The blogosphere and YouTube have been ablaze the last 24 hours or so, following news from review website Metacritic that some titles will have user reviews blocked for a short period of time (about a day-and-a-half) after they’re released. At present this seems to apply only to video games, but I suppose it’s possible it will be rolled out elsewhere on the site. The decision has attracted a lot of criticism and some support, and I wanted to take a moment to think about the pros and cons, as well as consider some of the wider issues involved.
Metacritic describes itself as a “review aggregator”. It provides each each title with two scores – one is an average of reviews from professional critics writing for a variety of publications, and the other is from Metacritic’s own users who can write and publish reviews directly on the website. The Metascore – i.e. reviews written by professionals – is unaffected by this change. It is only the user score which has this 36-hour delay.
We should begin by considering why Metacritic has decided to make this change. In short, it seems to be designed to prevent review-bombing: the practice where users will deliberately leave overwhelmingly negative reviews as a form of protest. A number of titles across different kinds of media have been subject to this, not only on Metacritic but on sites like Rotten Tomatoes as well. The official explanation is that Metacritic wants players to have actually played a game before leaving a review, which on the surface doesn’t seem like an unfair request. But is it?
To answer that question we need to step back and think about some pretty big issues. The first one I want to tackle is the concept of censorship. Specifically, does this change mean Metacritic is trying to “censor” reviews? And if it does mean that, does Metacritic have the right to do so? These questions seem easy enough – no it isn’t censorship, and Metacritic is a private website so they can publish or not publish whatever they want within the bounds of the law. Concepts like “freedom of speech” don’t exist in this context. As someone who runs a (much smaller) website myself, I can say to you – as my reader – that you have no right to write anything here, and if you submit something to me and ask me to publish it I have the right to refuse. Am I censoring your opinion if I do so? Of course not. Finally, Metacritic has not prohibited users from writing reviews at all – this is a delay between a game’s release and the opening of the review-writing section. Reviews can still be written and published as normal after the 36 hours have elapsed.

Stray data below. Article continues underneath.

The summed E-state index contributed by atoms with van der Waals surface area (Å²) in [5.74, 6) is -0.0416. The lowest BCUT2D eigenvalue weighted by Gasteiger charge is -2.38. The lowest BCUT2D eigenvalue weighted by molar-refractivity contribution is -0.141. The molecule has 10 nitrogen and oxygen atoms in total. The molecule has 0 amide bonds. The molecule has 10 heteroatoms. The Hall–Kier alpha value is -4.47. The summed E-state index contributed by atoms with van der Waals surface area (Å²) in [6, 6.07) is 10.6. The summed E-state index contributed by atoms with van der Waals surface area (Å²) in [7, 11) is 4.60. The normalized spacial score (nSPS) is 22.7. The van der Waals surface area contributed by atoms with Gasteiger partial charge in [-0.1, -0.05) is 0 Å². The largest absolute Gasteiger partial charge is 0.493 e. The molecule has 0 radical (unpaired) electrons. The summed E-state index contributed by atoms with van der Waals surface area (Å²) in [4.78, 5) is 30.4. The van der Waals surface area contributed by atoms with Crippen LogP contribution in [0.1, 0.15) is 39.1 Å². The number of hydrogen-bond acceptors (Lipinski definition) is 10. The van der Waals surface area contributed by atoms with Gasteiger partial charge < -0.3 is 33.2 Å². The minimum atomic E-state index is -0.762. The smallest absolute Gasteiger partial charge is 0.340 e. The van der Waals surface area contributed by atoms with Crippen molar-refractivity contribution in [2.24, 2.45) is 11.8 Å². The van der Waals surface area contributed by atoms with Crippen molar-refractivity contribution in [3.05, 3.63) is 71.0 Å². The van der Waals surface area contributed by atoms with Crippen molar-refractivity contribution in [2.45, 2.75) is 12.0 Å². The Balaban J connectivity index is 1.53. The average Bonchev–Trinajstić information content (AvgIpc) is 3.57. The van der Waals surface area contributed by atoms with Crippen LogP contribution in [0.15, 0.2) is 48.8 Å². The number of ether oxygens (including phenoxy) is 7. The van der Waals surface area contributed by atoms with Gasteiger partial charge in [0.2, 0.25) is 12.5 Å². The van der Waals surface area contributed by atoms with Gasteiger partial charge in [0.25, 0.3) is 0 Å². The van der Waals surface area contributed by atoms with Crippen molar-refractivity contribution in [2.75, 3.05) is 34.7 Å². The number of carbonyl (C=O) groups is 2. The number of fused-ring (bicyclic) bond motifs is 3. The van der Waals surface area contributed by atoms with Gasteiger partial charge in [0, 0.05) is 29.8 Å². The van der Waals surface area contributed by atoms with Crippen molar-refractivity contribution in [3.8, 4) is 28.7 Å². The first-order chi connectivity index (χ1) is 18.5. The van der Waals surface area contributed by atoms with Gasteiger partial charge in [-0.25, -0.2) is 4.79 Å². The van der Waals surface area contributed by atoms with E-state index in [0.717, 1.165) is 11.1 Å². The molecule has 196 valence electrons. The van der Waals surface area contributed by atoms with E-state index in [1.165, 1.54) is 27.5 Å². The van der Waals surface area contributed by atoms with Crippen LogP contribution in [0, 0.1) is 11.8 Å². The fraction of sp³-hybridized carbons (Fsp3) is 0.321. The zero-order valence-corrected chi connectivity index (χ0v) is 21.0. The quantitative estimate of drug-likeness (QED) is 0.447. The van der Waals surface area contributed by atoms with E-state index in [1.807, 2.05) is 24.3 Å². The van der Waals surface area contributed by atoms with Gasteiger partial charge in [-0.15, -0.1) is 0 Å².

So that seems simple – it’s not censorship. But the truth is less black-and-white. We’re in a grey area when it comes to publicly-accessible web forums, and Metacritic has made a name for itself in part because it allows users to write reviews and provide their own feedback on the latest releases. The fact that sometimes those reviews have been used in a way the site’s designers may not have originally intended isn’t a problem – it’s part of what got the site to where it is. While on a technical level this isn’t censorship and it certainly doesn’t violate any laws, many people will be looking at it as a petty, small-minded, and unfair reaction, and it has the potential to damage Metacritic’s standing in the long term.